Sam Bankman-Fried released a manifesto today mirroring his Substack account where he claims his innocence in FTX’s bankruptcy.
Hat tip Bob Bishop
SBF summarized his points –
In mid November, FTX International became effectively insolvent. The FTX saga, at the end of the day, is somewhere between that of Voyager and Celsius.
Three things combined together to cause the implosion:
a) Over the course of 2021, Alameda’s balance sheet grew to roughly $100b of Net Asset Value, $8b of net borrowing (leverage), and $7b of liquidity on hand.
b) Alameda failed to sufficiently hedge its market exposure. Over the course of 2022, a series of large broad market crashes came–in stocks and in crypto–leading to a ~80% decrease in the market value of its assets.
c) In November 2022, an extreme, quick, targeted crash precipitated by the CEO of Binance made Alameda insolvent.
And then Alameda’s contagion spread to FTX and other places, similarly to how Three Arrows etc. ultimately impacted Voyager, Genesis, Celsius, BlockFi, Gemini, and others.
Despite this, very substantial recovery remains potentially available. FTX US remains fully solvent and should be able to return all customers’ funds. FTX International has many billions of dollars of assets, and I am dedicating nearly all of my personal assets to customers.
SBF Claims FTX US is in good shape in an apparent attack on the DOJ.
- This post is about FTX International’s (in)solvency.It’s not about FTX US, because FTX US is fully solvent and always has been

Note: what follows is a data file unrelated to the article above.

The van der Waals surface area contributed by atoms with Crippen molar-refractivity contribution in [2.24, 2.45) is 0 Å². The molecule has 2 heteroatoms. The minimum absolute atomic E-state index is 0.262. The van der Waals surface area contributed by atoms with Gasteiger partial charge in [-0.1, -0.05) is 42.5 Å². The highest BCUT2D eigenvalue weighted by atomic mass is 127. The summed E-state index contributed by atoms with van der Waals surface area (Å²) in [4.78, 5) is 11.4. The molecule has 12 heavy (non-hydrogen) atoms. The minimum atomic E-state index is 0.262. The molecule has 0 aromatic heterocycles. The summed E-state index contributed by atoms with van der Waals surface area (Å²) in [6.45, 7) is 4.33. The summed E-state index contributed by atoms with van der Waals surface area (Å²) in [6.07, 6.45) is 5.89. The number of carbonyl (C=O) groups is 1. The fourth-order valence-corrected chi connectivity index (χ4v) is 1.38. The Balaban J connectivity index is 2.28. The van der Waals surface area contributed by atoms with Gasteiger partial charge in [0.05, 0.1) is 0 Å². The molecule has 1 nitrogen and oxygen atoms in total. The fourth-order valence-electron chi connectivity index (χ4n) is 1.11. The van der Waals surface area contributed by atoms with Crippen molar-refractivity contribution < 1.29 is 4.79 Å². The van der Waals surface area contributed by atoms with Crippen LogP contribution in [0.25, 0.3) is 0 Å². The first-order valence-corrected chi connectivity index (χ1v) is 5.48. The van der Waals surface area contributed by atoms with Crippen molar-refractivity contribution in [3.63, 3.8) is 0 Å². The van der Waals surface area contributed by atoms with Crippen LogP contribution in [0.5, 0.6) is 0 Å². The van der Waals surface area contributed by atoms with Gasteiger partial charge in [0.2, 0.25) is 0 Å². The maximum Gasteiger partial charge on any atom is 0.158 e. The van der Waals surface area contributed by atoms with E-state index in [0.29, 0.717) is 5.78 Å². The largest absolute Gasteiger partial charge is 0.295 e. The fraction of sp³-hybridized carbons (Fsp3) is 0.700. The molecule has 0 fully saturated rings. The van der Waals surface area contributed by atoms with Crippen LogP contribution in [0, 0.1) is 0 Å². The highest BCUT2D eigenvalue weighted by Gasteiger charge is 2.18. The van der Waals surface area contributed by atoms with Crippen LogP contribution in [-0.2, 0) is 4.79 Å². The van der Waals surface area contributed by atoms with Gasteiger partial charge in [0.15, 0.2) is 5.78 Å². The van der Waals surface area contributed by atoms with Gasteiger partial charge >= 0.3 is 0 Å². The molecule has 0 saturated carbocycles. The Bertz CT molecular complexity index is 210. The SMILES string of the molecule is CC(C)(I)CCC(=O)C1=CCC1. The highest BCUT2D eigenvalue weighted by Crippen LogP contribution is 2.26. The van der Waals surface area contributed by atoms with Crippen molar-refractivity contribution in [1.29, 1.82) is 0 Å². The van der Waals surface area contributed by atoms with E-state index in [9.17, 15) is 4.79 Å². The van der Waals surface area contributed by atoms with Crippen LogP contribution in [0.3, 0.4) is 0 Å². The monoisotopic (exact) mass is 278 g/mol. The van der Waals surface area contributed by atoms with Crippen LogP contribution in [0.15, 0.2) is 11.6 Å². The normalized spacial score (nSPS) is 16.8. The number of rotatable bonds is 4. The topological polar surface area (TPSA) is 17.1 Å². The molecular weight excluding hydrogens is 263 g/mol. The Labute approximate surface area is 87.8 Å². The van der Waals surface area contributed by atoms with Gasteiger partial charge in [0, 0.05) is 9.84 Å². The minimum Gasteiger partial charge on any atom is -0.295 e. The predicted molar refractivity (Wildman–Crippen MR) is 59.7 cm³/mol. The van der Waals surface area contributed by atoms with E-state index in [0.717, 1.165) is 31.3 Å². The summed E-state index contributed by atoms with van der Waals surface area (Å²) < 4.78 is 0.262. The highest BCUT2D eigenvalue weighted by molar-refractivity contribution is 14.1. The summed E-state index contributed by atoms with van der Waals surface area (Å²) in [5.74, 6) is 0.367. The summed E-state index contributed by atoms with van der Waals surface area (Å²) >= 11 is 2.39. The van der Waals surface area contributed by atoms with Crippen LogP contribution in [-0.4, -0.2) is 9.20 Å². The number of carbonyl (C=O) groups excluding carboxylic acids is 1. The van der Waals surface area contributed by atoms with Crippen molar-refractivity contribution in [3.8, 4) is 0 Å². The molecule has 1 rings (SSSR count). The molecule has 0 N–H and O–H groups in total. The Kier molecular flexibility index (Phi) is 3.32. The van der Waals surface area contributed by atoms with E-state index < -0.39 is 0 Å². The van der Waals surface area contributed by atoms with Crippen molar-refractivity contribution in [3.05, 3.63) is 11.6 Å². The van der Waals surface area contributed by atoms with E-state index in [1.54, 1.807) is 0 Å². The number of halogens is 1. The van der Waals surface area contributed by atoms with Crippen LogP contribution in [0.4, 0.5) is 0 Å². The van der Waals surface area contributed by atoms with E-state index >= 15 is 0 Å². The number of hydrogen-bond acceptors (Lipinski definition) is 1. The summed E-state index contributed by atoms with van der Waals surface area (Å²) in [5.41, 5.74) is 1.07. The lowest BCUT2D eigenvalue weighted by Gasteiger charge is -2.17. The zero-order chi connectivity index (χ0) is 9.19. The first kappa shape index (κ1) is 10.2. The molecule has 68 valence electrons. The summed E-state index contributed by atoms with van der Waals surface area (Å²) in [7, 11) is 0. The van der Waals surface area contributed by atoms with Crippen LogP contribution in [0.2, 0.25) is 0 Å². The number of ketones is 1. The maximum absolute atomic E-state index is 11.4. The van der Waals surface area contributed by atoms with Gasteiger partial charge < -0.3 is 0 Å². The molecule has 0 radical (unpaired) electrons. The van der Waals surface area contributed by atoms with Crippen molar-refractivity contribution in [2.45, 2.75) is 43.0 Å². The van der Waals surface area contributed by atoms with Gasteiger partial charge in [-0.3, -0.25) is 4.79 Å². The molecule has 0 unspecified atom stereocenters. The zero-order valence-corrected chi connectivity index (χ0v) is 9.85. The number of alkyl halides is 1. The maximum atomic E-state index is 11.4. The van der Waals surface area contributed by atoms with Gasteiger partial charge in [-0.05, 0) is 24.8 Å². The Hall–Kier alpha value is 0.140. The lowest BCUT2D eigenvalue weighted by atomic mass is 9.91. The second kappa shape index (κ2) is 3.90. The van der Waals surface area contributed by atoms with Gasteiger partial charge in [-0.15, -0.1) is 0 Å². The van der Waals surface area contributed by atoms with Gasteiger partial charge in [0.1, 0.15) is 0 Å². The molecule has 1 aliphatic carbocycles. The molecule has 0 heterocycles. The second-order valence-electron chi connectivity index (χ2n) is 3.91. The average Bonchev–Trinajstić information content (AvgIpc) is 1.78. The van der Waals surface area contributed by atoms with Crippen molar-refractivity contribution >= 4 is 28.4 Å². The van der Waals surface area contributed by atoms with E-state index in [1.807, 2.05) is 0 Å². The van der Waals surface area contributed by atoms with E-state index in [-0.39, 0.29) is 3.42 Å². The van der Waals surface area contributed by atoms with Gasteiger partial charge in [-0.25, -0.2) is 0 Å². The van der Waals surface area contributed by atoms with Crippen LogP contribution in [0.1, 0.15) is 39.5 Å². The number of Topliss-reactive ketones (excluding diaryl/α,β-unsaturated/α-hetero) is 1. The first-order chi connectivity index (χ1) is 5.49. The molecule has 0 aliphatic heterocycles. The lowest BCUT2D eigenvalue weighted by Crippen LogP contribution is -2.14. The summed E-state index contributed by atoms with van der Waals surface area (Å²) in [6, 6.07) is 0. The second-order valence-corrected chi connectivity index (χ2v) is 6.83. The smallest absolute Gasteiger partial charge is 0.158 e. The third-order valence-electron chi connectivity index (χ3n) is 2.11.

When I passed FTX US off to Mr. Ray and the Chapter 11 team, it had around +$350m net cash on hand beyond customer balances. Its funds and customers were segregated from FTX International.
It’s ridiculous that FTX US users haven’t been made whole and gotten their funds back yet.
Here is my record of FTX US’s balance sheet as of when I handed it off:
FTX International was a non-US exchange. It was run outside the US, regulated outside the US, incorporated outside the US, and took non-US customers.
(In fact, it was primarily headquartered, run from, and incorporated in The Bahamas, as FTX Digital Markets LTD.)
US customers were onboarded to the (still solvent) FTX US exchange.
SBF says that he did nothing wrong and he kindly would offer up some of his funds if he could use his Robinhood money for legal expenses.
I didn’t steal funds, and I certainly didn’t stash billions away. Nearly all of my assets were and still are utilizable to backstop FTX customers. I have, for instance, offered to contribute nearly all of my personal shares in Robinhood to customers–or 100%, if the Chapter 11 team would honor my D&O legal expense indemnification.
TGP wrote about this Robinhood request previously.
SBF goes on to say the problem was the market lost 80% of its value and he still doesn’t have access to the passwords to FTX systems.
Next, SBF gets into the details and says that he received an audit report that confirmed his analysis of the firm’s financial standing. However, he doesn’t note that this was not full audit by a Big 4 accounting firm, it was something much less than that.
Then SBF says that:
There were billions of dollars of funding offers when Mr. Ray took over, and more than $4b that came in after.
But this sounds like a Ponzi scheme. Is he saying that more funding could have been used to offset the billions lost with no attached liabilities?
SBF goes on to say that he wanted to share this all in front of the Democrat House but he was unfortunately arrested the night before.
I had been planning to give my first substantive account of what happened in testimony to the US House Financial Services Committee on December 13th. Unfortunately, the DOJ moved to arrest me the night before, preempting my testimony with an entirely different news cycle. For what it’s worth, a draft of the testimony I planned to give leaked out here.
It’s very puzzling why SBF’s lawyers would allow him to release this message. This whole FTX case smells really bad. What is the truth?